Posted by Jonah Gardner on June 16, 2016
It's tough to remember, since we're in the middle of the wild, entertaining, and cheap shot filled 2016 NBA Finals, but in just around a week, it'll be time for the 2016 NBA Draft. That's right, we only have to wait until next Thursday to find out if Brandon Ingram or Ben Simmons will be the newest member of the Philadelphia 76ers.
Simply obtaining the number one pick is a huge moment for the 76ers. It'll be the third time in franchise history that the team has selected first overall and the first major decision of the team's new regime, led by GM Bryan Colangelo.
Unfortunately, a dark truth lingers in the background of the NBA Draft, the Lottery, and the debate over the process that brought Philly here: It's very, very easy to screw up the #1 pick. There are the famous busts, of course, but more than that, there's just not that many times that the team with the number one pick in the NBA Draft can look back at what happened and say to themselves "Yup, we'd do that again if we had the chance." Read the rest of this entry
Posted in Announcement, Basketball-Reference.com, Draft | Comments Off on Three Ways to Mess Up the #1 Pick in the NBA Draft
Posted by Mike Lynch on June 8, 2016
The 2016 MLB Draft will be held from June 9-11, so here are some tools to get you ready:
Posted in Announcement, Baseball-Reference.com, Data, Draft, History | 1 Comment »
Posted by sean on June 3, 2016
We have decided to remove the team and player Elo Rating pages. We had high hopes for the raters when we launched them but over the years they have too often become a test tube for online campaigns to elevate Dallas Cowboys or push down Los Angeles Lakers to a degree that we don't have any faith that they represent actual general user opinions on the relative quality of players or teams.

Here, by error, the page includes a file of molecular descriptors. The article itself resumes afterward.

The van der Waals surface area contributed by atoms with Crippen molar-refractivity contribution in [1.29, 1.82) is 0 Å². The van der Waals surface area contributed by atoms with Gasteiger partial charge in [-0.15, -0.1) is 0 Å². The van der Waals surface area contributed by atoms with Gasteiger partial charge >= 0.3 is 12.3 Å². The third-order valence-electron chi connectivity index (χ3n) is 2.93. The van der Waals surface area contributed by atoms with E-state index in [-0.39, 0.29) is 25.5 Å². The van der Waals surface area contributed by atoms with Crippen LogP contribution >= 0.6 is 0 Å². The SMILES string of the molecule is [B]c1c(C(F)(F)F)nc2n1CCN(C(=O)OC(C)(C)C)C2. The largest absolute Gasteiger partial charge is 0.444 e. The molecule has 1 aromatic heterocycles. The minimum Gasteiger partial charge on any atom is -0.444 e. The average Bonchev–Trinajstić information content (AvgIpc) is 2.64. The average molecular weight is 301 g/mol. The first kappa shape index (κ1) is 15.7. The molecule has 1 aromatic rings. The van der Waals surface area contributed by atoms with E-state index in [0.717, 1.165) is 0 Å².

These pages will be removed as we launch our redesigned sites this summer beginning with hockey in a week or two.
Posted in Announcement, Baseball-Reference.com, Basketball-Reference.com, CBB at Sports Reference, CFB at Sports Reference, Hockey-Reference.com, Olympics at S-R, Pro-Football-Reference.com | 33 Comments »
Posted by Jonah Gardner on June 2, 2016
Game 2 of the 2016 NBA Finals will be a big occasion. Of course, they'll all be big occasions, since they will determine who the NBA Champion is. But Game 2 will be especially momentous, because -- barring injury, suspension, or an abrupt announcement from Adam Silver that this year's Finals will last one game -- it will be the 35th of LeBron James' Finals' career, matching Michael Jordan's total.
As a human being on the Internet, you are no doubt aware of the fact that LeBron and MJ experienced different degrees of success in their time in the NBA Finals. MJ went 24-11 in his 35 games, winning all 6 titles that he played for. LeBron, on the other hand, is 13-20 in Finals games and 2-4 in series.
Their records speak for themselves, but that's also a pretty surface-level way of looking at it. LeBron was swept in 2007, but that team's second best player, by Win Shares, was Zydrunas Ilgauskas, a far cry from the Jordan's Hall-of-Fame sidekick Scottie Pippen. Should he get extra credit for that? Or what about last season, when the LeBron's Cleveland Cavaliers won two games against the Golden State Warriors with Timofey Mozgov as their second best player due to injuries to Kevin Love and Kyrie Irving?